| WASHINGTON, March 8
WASHINGTON, March 8 Wall Street attorney Jay
Clayton, President Donald Trump's pick to head the U.S.
Securities and Exchange Commission, has vowed to recuse himself
from agency matters involving his law firm and former clients,
according to an ethics agreement made public on Wednesday.
Under the agreement, the Sullivan & Cromwell attorney will
not participate in SEC matters involving the firm for one year.
He will also recuse himself from matters involving his former
clients for one year after he last provided them legal services.
Clayton also promised to divest, within 90 days of
confirmation, from 176 assets collectively worth millions of
Clayton indicated he will seek to take advantage of a tax
benefit that allows government officials to defer paying capital
gains taxes on assets they sell to satisfy ethics requirements,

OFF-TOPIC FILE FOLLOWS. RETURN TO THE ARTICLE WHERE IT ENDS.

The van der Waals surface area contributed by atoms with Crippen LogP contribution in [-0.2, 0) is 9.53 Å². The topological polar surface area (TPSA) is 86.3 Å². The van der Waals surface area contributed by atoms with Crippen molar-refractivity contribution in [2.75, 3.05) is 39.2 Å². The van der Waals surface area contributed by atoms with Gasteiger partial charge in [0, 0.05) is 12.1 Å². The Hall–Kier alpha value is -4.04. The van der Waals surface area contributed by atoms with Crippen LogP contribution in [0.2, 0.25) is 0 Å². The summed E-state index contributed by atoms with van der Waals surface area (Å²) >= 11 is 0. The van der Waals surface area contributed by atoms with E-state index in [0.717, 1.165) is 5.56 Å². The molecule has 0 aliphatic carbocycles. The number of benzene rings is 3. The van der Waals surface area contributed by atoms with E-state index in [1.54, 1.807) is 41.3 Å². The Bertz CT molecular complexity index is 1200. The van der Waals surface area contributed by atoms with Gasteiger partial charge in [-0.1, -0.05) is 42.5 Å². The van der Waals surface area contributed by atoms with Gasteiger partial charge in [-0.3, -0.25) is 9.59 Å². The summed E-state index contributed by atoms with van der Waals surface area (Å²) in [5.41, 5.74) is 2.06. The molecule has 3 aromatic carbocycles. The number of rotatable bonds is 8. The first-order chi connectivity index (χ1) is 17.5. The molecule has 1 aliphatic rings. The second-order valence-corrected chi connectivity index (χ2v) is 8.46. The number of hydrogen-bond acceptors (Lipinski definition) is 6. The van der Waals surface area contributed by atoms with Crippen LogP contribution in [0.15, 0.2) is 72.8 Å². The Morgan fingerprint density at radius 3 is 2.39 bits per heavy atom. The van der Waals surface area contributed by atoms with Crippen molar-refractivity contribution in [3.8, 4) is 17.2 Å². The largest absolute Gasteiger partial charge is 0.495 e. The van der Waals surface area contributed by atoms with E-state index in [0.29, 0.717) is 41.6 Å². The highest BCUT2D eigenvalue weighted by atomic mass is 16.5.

according to a March 3 letter Clayton wrote to ethics officials.
As a Wall Street attorney, Clayton has worked on notable
deals including the initial public offering of Alibaba Group
The SEC is an independent federal agency tasked with
enforcing securities laws and regulating the country's stock and
options exchanges. Agency nominees are reviewed by the U.S.
Senate Banking Committee, which is set to hold Clayton's initial
confirmation hearing on March 23.
Clayton is widely expected by SEC watchers to win
confirmation by the full Senate by a comfortable margin. But he
is likely to face grilling by some of the more liberal-leaning
Democrats on the banking panel.
Senator Sherrod Brown of Ohio is the senior Democrat on the
committee. Senator Elizabeth Warren of Massachusetts also serves
on the panel. Both are skeptical that people with close ties to
Wall Street should run the SEC.
Clayton's wife, Gretchen Butler Clayton, works at Goldman
Sachs & Co and holds stock, restricted stock and
restricted stock units in the bank. Those assets will also be
divested if Clayton is confirmed to head the SEC.
(Reporting By Amanda Becker; Editing by Tom Brown)